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Review
, 47 (5), 398-403

Complications Related to Gastric Endoscopic Submucosal Dissection and Their Managements

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Review

Complications Related to Gastric Endoscopic Submucosal Dissection and Their Managements

Itaru Saito et al. Clin Endosc.

Abstract

Endoscopic submucosal dissection (ESD) for early gastric cancer is a well-established procedure with the advantage of resection in an en bloc fashion, regardless of the size, shape, coexisting ulcer, and location of the lesion. However, gastric ESD is a more difficult and meticulous technique, and also requires a longer procedure time, than conventional endoscopic mucosal resection. These factors naturally increase the risk of various complications. The two most common complications accompanying gastric ESD are bleeding and perforation. These complications are known to occur both intraoperatively and postoperatively. However, there are other rare but serious complications related to gastric ESD, including aspiration pneumonia, stenosis, venous thromboembolism, and air embolism. Endoscopists should have sufficient knowledge about such complications and be prepared to deal with them appropriately, as successful management of complications is necessary for the successful completion of the entire ESD procedure.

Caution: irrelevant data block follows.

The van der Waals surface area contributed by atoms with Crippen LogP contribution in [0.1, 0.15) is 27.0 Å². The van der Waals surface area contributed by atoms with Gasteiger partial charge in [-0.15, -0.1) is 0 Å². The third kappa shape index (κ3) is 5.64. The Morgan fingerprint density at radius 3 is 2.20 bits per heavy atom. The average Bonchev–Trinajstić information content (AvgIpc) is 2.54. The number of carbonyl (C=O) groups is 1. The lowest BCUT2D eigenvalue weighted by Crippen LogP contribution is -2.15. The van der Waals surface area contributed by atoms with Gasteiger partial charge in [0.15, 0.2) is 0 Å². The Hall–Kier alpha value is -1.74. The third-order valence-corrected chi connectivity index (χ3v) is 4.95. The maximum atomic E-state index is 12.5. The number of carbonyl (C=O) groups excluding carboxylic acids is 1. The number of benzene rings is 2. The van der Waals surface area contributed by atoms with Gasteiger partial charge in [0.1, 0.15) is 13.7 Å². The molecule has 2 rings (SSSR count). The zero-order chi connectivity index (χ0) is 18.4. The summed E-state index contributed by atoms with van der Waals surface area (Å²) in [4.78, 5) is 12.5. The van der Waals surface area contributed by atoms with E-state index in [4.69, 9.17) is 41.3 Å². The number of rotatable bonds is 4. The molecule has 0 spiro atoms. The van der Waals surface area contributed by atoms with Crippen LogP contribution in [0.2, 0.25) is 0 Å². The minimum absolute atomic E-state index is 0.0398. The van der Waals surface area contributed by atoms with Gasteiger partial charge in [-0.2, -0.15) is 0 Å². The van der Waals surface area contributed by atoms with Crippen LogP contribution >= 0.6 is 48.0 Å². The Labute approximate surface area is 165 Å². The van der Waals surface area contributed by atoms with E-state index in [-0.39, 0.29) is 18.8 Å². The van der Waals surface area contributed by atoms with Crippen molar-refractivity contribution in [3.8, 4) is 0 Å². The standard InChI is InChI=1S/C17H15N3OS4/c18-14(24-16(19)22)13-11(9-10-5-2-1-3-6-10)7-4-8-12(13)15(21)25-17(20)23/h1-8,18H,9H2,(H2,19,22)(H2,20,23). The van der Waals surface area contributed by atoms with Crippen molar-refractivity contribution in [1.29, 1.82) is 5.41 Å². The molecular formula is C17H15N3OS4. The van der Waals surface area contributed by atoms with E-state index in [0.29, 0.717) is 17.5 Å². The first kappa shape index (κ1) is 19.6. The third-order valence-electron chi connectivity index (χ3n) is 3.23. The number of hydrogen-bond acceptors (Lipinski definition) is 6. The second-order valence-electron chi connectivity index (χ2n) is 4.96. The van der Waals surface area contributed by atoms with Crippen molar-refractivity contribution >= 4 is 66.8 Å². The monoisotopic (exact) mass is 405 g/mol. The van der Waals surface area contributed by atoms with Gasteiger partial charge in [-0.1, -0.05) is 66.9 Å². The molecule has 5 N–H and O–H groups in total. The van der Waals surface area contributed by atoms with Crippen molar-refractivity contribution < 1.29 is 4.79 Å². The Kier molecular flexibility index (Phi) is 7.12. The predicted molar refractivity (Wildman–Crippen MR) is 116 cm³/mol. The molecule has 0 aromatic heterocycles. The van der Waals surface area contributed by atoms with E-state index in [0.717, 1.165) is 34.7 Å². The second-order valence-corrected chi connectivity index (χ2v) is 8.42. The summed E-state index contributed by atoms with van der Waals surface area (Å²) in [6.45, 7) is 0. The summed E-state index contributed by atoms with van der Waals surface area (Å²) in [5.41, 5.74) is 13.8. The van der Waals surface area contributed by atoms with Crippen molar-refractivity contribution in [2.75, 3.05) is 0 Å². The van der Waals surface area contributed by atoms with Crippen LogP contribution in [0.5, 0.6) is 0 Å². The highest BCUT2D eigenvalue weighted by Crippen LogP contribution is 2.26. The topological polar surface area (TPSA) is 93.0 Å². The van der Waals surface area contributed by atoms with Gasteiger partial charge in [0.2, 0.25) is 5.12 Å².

Keywords: Complication; Endoscopic submucosal dissection; Hemorrhage; Perforation.

Conflict of interest statement

The authors have no financial conflicts of interest.

Figures

Fig. 1
Fig. 1
A case of postoperative bleeding. (A) An example of postoperative (day 1 after endoscopic submucosal dissection) bleeding with a large amount of hematoma. (B) Pulsating bleeding observed after the hematoma has been removed. (C) Successful hemostasis by using endoclips.
Fig. 2
Fig. 2
Intra-abdominal free air detected on plain radiograph after gastric endoscopic submucosal dissection (ESD). Free air (arrows) was observed on the surface of the liver after gastric ESD, on plain radiograph in the left lateral decubitus position.
Fig. 3
Fig. 3
A case of intraoperative perforation. (A) A small perforation occurring during gastric endoscopic submucosal dissection. (B) The perforation site closed successfully by using endoclips.

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